VL v Szpital Kliniczny
Direct disability discrimination usually involves comparing the treatment afforded to one worker with another and showing that the treatment is less favourable because of the ‘protected characteristic’. When that protected characteristic is disability a comparison is usually made with a worker without a disability. In the case of VL v Szpital Kliniczny the European Court of Justice has held that direct discrimination might also be established by comparing treatment between workers with disabilities.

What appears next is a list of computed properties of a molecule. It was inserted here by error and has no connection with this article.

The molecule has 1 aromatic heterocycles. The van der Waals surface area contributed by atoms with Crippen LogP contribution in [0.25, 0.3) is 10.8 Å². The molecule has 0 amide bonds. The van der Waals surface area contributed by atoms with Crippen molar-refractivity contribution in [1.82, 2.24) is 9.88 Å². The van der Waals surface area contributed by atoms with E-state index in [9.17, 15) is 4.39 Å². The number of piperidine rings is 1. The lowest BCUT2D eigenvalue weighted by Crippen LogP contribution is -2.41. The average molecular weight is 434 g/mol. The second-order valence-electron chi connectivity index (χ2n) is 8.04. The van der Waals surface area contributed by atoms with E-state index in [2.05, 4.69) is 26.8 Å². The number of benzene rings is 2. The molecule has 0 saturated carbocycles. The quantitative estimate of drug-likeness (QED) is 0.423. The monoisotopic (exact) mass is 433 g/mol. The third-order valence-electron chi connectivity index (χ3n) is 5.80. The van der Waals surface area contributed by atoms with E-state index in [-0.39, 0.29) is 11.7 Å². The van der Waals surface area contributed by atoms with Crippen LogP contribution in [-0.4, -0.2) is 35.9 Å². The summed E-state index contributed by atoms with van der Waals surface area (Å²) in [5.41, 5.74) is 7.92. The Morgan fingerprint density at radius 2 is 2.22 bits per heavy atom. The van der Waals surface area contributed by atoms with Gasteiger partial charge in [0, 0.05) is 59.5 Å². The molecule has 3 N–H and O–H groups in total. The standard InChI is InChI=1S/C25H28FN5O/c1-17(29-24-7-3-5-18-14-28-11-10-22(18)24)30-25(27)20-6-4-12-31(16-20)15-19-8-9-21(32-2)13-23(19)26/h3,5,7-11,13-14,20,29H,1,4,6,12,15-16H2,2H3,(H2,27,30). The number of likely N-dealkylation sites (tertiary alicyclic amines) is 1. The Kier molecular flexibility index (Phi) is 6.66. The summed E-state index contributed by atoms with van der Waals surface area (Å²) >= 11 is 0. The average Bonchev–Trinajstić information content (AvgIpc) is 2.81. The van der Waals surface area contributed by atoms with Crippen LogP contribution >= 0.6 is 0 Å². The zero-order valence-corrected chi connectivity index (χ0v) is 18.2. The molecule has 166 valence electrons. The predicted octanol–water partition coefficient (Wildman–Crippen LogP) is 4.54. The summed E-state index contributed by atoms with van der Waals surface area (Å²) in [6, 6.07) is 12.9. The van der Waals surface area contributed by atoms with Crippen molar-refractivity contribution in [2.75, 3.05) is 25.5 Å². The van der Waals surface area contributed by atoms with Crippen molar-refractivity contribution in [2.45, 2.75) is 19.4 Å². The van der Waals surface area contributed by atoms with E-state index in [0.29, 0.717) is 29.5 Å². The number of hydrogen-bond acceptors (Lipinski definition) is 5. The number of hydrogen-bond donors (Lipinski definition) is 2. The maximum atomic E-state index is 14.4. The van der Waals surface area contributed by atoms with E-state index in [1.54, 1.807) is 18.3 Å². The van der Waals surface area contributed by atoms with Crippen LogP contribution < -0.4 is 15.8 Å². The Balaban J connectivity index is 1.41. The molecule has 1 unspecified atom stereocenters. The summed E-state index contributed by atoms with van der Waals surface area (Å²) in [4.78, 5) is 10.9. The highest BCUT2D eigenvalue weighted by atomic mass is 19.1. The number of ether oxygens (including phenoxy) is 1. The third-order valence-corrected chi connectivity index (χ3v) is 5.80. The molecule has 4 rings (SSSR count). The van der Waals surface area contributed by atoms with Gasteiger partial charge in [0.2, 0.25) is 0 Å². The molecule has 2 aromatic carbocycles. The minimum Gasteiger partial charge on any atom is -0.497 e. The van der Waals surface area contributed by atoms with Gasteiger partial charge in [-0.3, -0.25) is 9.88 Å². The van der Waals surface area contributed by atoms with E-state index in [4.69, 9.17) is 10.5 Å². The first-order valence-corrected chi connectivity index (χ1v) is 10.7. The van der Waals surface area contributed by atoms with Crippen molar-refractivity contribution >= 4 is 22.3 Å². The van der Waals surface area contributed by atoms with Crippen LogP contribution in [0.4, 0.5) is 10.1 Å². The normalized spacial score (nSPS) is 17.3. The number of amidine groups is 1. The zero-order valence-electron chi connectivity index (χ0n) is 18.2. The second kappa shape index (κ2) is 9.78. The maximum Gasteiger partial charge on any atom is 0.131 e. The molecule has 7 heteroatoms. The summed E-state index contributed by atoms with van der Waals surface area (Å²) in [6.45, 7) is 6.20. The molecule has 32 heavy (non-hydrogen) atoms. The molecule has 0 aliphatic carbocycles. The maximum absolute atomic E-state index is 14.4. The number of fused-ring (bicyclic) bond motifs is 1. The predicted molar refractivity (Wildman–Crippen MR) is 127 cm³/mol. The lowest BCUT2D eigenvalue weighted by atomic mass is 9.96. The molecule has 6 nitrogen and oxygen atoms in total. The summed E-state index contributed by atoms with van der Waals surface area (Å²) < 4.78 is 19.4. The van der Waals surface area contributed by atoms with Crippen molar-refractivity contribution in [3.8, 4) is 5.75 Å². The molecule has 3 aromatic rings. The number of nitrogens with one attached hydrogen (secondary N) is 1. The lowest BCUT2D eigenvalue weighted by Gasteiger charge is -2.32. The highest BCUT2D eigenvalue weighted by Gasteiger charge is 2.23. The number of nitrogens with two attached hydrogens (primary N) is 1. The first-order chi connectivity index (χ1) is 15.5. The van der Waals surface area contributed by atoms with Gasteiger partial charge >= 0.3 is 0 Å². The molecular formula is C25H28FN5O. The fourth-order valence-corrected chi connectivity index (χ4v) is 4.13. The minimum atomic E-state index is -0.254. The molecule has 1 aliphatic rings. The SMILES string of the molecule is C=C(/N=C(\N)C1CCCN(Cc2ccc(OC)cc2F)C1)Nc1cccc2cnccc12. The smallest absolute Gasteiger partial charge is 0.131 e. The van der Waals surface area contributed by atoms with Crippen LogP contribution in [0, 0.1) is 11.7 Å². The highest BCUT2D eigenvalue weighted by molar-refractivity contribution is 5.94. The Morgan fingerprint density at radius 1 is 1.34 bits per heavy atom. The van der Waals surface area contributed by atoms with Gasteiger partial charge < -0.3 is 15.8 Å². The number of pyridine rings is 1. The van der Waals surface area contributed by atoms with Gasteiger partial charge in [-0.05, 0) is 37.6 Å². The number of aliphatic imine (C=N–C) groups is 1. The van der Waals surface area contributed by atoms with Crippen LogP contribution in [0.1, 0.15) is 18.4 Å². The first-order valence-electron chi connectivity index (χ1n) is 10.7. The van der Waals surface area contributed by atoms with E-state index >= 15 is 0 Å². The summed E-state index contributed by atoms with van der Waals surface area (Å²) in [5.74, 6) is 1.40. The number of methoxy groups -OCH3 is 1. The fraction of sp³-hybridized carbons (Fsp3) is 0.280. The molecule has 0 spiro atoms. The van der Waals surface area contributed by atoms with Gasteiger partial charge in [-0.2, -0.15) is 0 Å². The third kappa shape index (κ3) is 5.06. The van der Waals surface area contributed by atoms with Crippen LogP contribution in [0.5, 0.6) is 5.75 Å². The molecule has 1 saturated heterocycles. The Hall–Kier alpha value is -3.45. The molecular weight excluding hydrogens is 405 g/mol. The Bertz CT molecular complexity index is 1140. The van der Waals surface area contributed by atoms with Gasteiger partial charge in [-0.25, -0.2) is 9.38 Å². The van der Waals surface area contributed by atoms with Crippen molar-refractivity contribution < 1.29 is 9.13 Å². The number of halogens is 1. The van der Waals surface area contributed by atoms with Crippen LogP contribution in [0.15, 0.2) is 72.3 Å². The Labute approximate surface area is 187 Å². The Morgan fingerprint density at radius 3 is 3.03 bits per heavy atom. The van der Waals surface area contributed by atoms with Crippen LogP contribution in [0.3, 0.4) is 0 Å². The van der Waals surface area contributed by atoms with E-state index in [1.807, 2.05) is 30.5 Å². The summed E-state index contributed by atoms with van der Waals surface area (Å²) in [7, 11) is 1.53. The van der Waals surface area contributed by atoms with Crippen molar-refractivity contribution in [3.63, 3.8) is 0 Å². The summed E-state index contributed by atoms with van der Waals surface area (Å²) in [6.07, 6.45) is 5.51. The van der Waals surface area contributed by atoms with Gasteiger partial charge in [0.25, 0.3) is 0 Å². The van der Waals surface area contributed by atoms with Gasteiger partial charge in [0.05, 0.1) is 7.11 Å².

A claim of discrimination
In Poland, employers pay a levy where disabled people make up less than 6% of their workforce. The employer in this case introduced an additional monthly allowance for employees who certified themselves as disabled. However disabled staff who had already provided certificates of disability were not entitled to the allowance. VL had provided a certificate of disability some two years earlier and complained that it amounted to discrimination to exclude her from receiving the new allowance.
What was the decision?
It was held that the Equality Directive is intended to protect workers with disabilities against any discrimination on the basis of that disability, not only as compared with workers who do not have disabilities but also as compared with other workers who have disabilities. If the treatment was based on a criterion which was inextricably linked to the person’s disability it would then constitute direct discrimination.